Deficient melanocortin-4 receptor causes abnormal reproductive neuroendocrine profile in female mice

Xiaolin Chen, Lili Huang, Hwee Y. Tan, Hongzhuo Li, Ying Wan, Michael Cowley, Johannes D. Veldhuis, Chen Chen

Research output: Contribution to journalArticlepeer-review

4 Scopus citations


Deletion of the melanocortin-4-receptor (Mc4r) gene in mice causes hyperphagia, followed by hyperinsulinemia, obesity and progressive infertility. Evidence shows that the number of developed corpora lutea is reduced in obese MC4R-knockout (MC4R KO) female mice, but the mechanism is unclear. The effect of hyperphagia and obesity by MC4R KO on pulsatile luteinizing hormone (LH) secretion and ovulation remains unknown. In MC4R KO mice and wild-type littermates (WT LM) during the diestrus period throughout different ages, we examined and monitored their metabolic status, pulsatile LH profiles, follicular morphology and the number of corpora lutea. MC4R KO mice were hyperphagic, obese, hyperglycemic, hyperinsulinemic and demonstrated insulin resistance and hepatic steatosis. Irregular estrous cycles and significant changes in the LH secretion profiles were observed in sexually matured 16- to 28-week MC4R KO mice, without any difference in testosterone levels. In addition, MC4R KO mice at 16 weeks of age had significantly fewer corpora lutea than same age WT LM mice. The ovary examinations of MC4R KO mice at 28 weeks of age showed predominantly antral and preovulatory follicles with no corpora lutea. These findings were consistent with the decrease in total, pulsatile, mass and basal LH releases in MC4R KO mice. The characteristics of hormone profiles in obese MC4R KO mice indicate that MC4R plays an important role in regulating LH release, ovulation and reproductive ability probably via hyperphagia-induced obesity. Further study of correlation between metabolic and reproductive regulatory hormones is warranted to dissect the pathological mechanism underlying obesity-induced infertility.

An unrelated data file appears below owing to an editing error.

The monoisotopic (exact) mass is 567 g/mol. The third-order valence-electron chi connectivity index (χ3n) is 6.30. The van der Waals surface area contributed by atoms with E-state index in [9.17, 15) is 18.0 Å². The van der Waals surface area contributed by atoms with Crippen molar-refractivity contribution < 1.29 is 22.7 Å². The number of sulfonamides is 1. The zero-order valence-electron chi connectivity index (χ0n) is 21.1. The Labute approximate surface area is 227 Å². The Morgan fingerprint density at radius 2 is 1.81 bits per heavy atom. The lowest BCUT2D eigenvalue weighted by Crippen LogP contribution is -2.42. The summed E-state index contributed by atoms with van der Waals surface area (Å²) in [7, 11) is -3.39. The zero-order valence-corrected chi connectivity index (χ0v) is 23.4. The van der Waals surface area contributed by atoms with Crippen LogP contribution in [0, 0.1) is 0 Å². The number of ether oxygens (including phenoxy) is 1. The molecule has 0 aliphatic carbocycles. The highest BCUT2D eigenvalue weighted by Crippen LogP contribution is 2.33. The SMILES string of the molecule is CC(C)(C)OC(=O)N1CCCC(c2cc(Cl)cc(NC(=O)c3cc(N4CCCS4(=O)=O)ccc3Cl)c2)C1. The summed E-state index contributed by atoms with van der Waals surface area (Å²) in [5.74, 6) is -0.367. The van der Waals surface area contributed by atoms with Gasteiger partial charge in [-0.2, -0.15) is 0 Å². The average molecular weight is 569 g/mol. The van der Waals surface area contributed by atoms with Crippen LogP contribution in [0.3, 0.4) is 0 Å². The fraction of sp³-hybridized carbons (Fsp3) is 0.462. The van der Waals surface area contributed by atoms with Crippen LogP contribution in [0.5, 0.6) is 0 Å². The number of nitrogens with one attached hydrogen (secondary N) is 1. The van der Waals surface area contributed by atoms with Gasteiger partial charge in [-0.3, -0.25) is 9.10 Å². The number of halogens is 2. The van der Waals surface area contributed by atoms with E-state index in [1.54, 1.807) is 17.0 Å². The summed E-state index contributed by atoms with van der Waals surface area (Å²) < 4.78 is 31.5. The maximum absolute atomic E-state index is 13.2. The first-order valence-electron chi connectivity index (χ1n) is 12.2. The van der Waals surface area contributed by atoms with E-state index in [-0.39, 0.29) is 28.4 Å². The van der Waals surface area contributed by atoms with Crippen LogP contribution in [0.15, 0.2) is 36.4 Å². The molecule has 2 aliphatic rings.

Original languageEnglish (US)
Pages (from-to)267-276
Number of pages10
Issue number3
StatePublished - 2017

ASJC Scopus subject areas

  • Reproductive Medicine
  • Embryology
  • Endocrinology
  • Obstetrics and Gynecology
  • Cell Biology


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